From Distillers Wiki
Revision as of 10:51, 19 September 2019 by Single Malt Yinzer (talk | contribs) (→‎External Links: Added A Bar Above podcast)
(diff) ← Older revision | Latest revision (diff) | Newer revision → (diff)
Jump to navigation Jump to search
White Rum

United States Legal Definition

Rum is defined by the USA's Code of Federal Regulations Title 27, volume 1 as follows:

Rum is an alcoholic distillate from the fermented juice of sugar cane, sugar cane syrup, sugar cane molasses, or other sugar cane by-products, produced at less than 190 deg. proof in such manner that the distillate possesses the taste, aroma and characteristics generally attributed to rum, and bottled at not less than 80 deg. proof; and also includes mixtures solely of such distillates.

Notes on various styles

There are few rules regarding Rum production, ingredients (other than being a sugar base), flavorings or additives. This leads to a large number of styles being available.

General styles

White Rum is a clear Rum with no added colors or flavorings. It can be sold unaged or it can be aged in neutral vessels (not wooden barrels) in order to develop flavors from Esters. It can be barrel aged. If so the coloring is filtered out.

Dark Rum is aged in barrels and can be flavored with molasses, burnt sugar or caramel.

Flavored Rum is any rum with added flavoring, normally coconut or fruits.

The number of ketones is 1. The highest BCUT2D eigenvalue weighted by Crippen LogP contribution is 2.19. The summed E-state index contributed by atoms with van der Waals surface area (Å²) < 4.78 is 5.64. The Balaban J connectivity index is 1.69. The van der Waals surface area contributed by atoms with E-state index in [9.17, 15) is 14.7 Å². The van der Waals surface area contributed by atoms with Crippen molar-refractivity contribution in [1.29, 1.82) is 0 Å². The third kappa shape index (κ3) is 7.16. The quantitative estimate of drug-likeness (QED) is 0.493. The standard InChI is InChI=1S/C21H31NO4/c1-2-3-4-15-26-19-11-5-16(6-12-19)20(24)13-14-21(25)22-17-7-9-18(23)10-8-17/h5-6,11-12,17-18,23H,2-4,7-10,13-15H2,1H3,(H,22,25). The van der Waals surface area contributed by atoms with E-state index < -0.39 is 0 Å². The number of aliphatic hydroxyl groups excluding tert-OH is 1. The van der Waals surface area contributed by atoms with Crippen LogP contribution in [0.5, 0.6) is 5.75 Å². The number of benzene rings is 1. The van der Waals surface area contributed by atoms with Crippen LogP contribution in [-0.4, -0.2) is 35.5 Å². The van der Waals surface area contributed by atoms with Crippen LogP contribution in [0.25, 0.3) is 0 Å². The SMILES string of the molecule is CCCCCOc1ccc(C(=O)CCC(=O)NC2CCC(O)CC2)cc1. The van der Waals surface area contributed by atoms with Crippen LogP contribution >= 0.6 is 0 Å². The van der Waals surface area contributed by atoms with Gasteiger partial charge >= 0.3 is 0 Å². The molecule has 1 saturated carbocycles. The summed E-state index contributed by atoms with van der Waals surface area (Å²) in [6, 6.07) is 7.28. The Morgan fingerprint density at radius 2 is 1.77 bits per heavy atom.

Spiced Rum is a specific style of Flavored Rum. While no legal definition exists it is traditionally macerated with allspice, cloves, cardamom, star anise, cinnamon, nutmeg, orange, and or vanilla.

Navy Rum is a blend of regional Caribbean rums. It is normally has a strong flavor and is bottled at 100 proof or higher. Traditionally a Demerara Rum is used as the base.

Regional styles

Bajan Rum a style from Barbados. Lightly colored and no additives are allowed except for caramel coloring. Considered to be truest to the distillate.

Jamaican Rum is a style from its namesake island. Heavy flavors come from Esters developed by the Jamaican process. These processes include Dunder, Muck Pits, and Cane Pits.

Cuban Style Rum is common in Cuba as well as the Dominican Republic. Also know as Spanish Style. A lighter style intended to be a mixer.

Demerara Rum is more heavily flavored, typically dark, sweet, and intense. Commonly used as a base for Navy Rum blends.

Rhum Agricole is common in the French speaking Caribbean islands. This is a cane juice rum with a very distinctive vegetal taste.

Trinidadian Rum from the island of Trinidad & Tobago and surrounding region. Typically light, sweet, floral with a buttery/creamy finish.

Cachaça is a Brazilian style done similarly to Rhum Agricole.

Clairin is a Haitian style that is a mixure of Rhum Agricole and Jamaican.

HD Posts

External Links